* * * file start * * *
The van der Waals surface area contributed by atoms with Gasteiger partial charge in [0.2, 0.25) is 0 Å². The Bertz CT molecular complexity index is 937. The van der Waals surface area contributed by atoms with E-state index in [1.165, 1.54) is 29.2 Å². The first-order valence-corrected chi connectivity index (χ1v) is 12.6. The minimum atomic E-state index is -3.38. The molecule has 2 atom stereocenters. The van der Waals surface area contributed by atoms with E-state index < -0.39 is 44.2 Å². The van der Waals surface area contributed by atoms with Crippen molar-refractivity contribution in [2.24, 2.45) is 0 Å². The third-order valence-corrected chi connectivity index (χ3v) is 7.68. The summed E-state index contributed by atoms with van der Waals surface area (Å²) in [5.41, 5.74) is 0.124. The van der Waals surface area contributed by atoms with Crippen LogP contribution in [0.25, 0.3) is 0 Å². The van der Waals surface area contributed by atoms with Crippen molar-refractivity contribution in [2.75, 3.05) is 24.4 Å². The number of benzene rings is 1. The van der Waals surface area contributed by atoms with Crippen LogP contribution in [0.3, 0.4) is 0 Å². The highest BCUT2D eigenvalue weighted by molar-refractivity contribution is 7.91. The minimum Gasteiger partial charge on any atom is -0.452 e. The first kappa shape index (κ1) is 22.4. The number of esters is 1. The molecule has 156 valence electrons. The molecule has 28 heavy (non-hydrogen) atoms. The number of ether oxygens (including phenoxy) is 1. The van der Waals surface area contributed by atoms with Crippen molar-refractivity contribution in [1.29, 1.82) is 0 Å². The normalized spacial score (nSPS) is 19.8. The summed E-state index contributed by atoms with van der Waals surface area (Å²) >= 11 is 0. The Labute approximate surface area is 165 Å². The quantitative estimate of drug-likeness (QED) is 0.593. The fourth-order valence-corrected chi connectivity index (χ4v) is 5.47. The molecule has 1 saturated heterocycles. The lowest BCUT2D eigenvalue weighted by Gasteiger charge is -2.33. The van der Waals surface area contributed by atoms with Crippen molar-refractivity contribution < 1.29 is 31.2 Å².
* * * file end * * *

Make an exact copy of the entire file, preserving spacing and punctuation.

The van der Waals surface area contributed by atoms with Gasteiger partial charge in [0.2, 0.25) is 0 Å². The Bertz CT molecular complexity index is 937. The van der Waals surface area contributed by atoms with E-state index in [1.165, 1.54) is 29.2 Å². The first-order valence-corrected chi connectivity index (χ1v) is 12.6. The minimum atomic E-state index is -3.38. The molecule has 2 atom stereocenters. The van der Waals surface area contributed by atoms with E-state index < -0.39 is 44.2 Å². The van der Waals surface area contributed by atoms with Crippen molar-refractivity contribution in [2.24, 2.45) is 0 Å². The third-order valence-corrected chi connectivity index (χ3v) is 7.68. The summed E-state index contributed by atoms with van der Waals surface area (Å²) in [5.41, 5.74) is 0.124. The van der Waals surface area contributed by atoms with Crippen LogP contribution in [0.25, 0.3) is 0 Å². The van der Waals surface area contributed by atoms with Crippen molar-refractivity contribution in [2.75, 3.05) is 24.4 Å². The number of benzene rings is 1. The van der Waals surface area contributed by atoms with Crippen LogP contribution in [0.3, 0.4) is 0 Å². The highest BCUT2D eigenvalue weighted by molar-refractivity contribution is 7.91. The minimum Gasteiger partial charge on any atom is -0.452 e. The first kappa shape index (κ1) is 22.4. The number of esters is 1. The molecule has 156 valence electrons. The molecule has 28 heavy (non-hydrogen) atoms. The number of ether oxygens (including phenoxy) is 1. The van der Waals surface area contributed by atoms with Crippen molar-refractivity contribution in [1.29, 1.82) is 0 Å². The normalized spacial score (nSPS) is 19.8. The summed E-state index contributed by atoms with van der Waals surface area (Å²) >= 11 is 0. The Labute approximate surface area is 165 Å². The quantitative estimate of drug-likeness (QED) is 0.593. The fourth-order valence-corrected chi connectivity index (χ4v) is 5.47. The molecule has 1 saturated heterocycles. The lowest BCUT2D eigenvalue weighted by Gasteiger charge is -2.33. The van der Waals surface area contributed by atoms with Crippen molar-refractivity contribution < 1.29 is 31.2 Å².